Store at 20° to 25°C (68° to 77°F) [see USP Controlled Room Temperature].

Dispense in a tight, light-resistant container as defined in the USP with a child-resistant closure.

For Healthcare Professionals

Applies to acetaminophen / hydrocodone: oral capsule, oral elixir, oral liquid, oral solution, oral tablet

General

The adverse effects of hydrocodone are generally similar to the adverse effects observed with other narcotic analgesics. Acetaminophen is generally well-tolerated when administered in therapeutic doses.[Ref]

Nervous system

One study has suggested that the respiratory depression caused by hydrocodone may be of benefit in the treatment of dyspnea related to chronic obstructive pulmonary disease and restrictive lung disease. However, the potential for the precipitation of respiratory insufficiency makes such use of hydrocodone hazardous and such use should be undertaken, if at all, only with extreme caution.[Ref]

Nervous system side effects of hydrocodone include mental depression, dizziness, lightheadedness, respiratory depression (which is sometimes fatal), stupor, delirium, somnolence, agitation, and dysphoria.[Ref]

Other

Other side effects have included withdrawal symptoms, after either abrupt cessation or fast tapering of narcotic analgesics. Such symptoms may include agitation, restlessness, anxiety, insomnia, tremor, abdominal cramps, blurred vision, vomiting, and sweating.[Ref]

Hepatic

Alcoholic patients may develop hepatotoxicity after even modest doses of acetaminophen. In healthy patients, approximately 15 grams of acetaminophen is necessary to deplete liver glutathione stores by 70% in a 70 kg person. However, hepatotoxicity has been reported following smaller doses. Glutathione concentrations may be repleted by the antidote N-acetylcysteine. One case report has suggested that hypothermia may also be beneficial in decreasing liver damage during overdose.

In a recent retrospective study of 306 patients admitted for acetaminophen overdose, 6.9% had severe liver injury but all recovered. None of the 306 patients died.

A 19-year-old female developed hepatotoxicity, reactive plasmacytosis and agranulocytosis followed by a leukemoid reaction after acute acetaminophen toxicity.

The adverse effects of hydrocodone may be more likely and more severe in patients with liver disease.[Ref]

Hepatic side effects including severe and sometimes fatal dose dependent hepatitis have been reported in alcoholic patients. Hepatotoxicity has been increased during fasting. Several cases of hepatotoxicity from chronic acetaminophen therapy at therapeutic doses have also been reported despite a lack of risk factors for toxicity.[Ref]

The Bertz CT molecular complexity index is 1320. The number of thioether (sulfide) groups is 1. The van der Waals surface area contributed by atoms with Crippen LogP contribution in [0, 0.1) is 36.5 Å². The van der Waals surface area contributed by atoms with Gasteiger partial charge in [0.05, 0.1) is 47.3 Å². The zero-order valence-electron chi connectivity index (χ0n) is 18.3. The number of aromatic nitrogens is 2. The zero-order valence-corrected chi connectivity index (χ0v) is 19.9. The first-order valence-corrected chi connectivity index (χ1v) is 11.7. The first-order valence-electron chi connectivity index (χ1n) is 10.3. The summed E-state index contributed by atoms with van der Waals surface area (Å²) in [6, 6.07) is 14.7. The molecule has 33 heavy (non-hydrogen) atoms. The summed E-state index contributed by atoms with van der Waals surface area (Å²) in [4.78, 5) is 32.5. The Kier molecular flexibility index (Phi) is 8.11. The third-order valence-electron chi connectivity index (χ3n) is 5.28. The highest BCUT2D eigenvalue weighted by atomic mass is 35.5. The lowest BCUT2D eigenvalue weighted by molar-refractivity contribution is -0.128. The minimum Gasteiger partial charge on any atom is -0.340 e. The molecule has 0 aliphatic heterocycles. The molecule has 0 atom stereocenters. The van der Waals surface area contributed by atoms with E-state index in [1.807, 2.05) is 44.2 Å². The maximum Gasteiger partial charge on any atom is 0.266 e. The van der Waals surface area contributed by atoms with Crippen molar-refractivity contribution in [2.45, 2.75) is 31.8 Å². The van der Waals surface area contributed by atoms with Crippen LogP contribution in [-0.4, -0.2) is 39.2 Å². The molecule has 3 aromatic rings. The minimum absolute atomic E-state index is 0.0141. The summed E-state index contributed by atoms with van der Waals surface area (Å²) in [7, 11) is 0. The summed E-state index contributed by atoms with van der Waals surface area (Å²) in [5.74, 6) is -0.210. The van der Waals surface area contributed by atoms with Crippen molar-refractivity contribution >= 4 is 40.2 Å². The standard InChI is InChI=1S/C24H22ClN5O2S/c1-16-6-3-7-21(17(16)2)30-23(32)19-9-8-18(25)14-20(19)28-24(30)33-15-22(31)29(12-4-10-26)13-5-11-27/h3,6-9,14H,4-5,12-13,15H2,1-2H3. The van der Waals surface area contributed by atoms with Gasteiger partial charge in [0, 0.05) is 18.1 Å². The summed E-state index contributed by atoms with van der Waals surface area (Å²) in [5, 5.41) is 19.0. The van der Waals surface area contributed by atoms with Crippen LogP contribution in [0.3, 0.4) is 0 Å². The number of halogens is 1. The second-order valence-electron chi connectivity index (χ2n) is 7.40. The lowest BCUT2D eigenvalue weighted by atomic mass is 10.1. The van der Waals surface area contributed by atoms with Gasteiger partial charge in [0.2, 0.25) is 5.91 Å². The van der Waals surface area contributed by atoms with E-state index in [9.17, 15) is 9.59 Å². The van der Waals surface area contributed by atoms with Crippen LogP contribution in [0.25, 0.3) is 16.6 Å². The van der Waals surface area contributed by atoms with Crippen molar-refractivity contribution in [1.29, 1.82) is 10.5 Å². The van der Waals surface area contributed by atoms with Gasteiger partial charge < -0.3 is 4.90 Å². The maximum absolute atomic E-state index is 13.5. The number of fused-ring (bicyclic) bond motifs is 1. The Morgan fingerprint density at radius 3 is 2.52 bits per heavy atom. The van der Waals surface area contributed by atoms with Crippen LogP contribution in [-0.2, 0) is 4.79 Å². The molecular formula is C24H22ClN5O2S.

Gastrointestinal

Gastrointestinal side effects with the use of acetaminophen are rare except in alcoholics and after overdose. Cases of acute pancreatitis have been reported rarely.

Gastrointestinal side effect including nausea, vomiting, constipation, and dry mouth are relatively common effects of narcotic analgesics.[Ref]

One study has suggested that acetaminophen may precipitate acute biliary pain and cholestasis. The mechanism of this effect may be related to inhibition of prostaglandin and alterations in the regulation of the sphincter of Oddi.[Ref]

Genitourinary

Genitourinary side effects including ureteral spasm, spasm of vesicle sphincters, and urinary retention have been reported.[Ref]

Dermatologic

Dermatologic side effects including narcotic-induced rashes have been reported. General erythematous skin rashes associated with acetaminophen have been reported, but are rare. A rare case of bullous erythema associated with acetaminophen has been reported. Acetaminophen has been associated with a risk of rare but potentially fatal serious skin reactions know as Stevens-Johnson syndrome (SJS), toxic epidermal necrolysis (TEN), and acute generalized exanthematous pustulosis (AGEP).[Ref]

Renal

Acute tubular necrosis usually occurs in conjunction with liver failure, but has been observed as an isolated finding in rare cases.

The adverse effects of hydrocodone may be more likely and more severe in patients with renal insufficiency.[Ref]

Renal side effects of acetaminophen are rare and include acute tubular necrosis and interstitial nephritis. Adverse renal effects are most often observed after overdose, from chronic abuse (often with multiple analgesics), or in association with acetaminophen-related hepatotoxicity.[Ref]

Hematologic

Hematologic side effects including rare cases of thrombocytopenia associated with acetaminophen have been reported. Acute thrombocytopenia has also been reported as having been caused by sensitivity to acetaminophen glucuronide, the major metabolite of acetaminophen. Methemoglobinemia with resulting cyanosis has also been observed in the setting of acute overdose.[Ref]

Hypersensitivity

Hypersensitivity side effects to acetaminophen have been reported rarely.[Ref]

Respiratory

Respiratory side effects have included a case of eosinophilic pneumonia which has been associated with acetaminophen.[Ref]

Metabolic

In the case of metabolic acidosis, causality is uncertain as more than one drug was ingested. The case of metabolic acidosis followed the ingestion of 75 grams of acetaminophen, 1.95 grams of aspirin, and a small amount of a liquid household cleaner. The patient also had a history of seizures which the authors reported may have contributed to an increased lactate level indicative of metabolic acidosis.

Metabolic side effects including metabolic acidosis have been reported following a massive overdose of acetaminophen.

Some side effects of Vicodin HP may not be reported. Always consult your doctor or healthcare specialist for medical advice. You may also report side effects to the FDA.

(web3)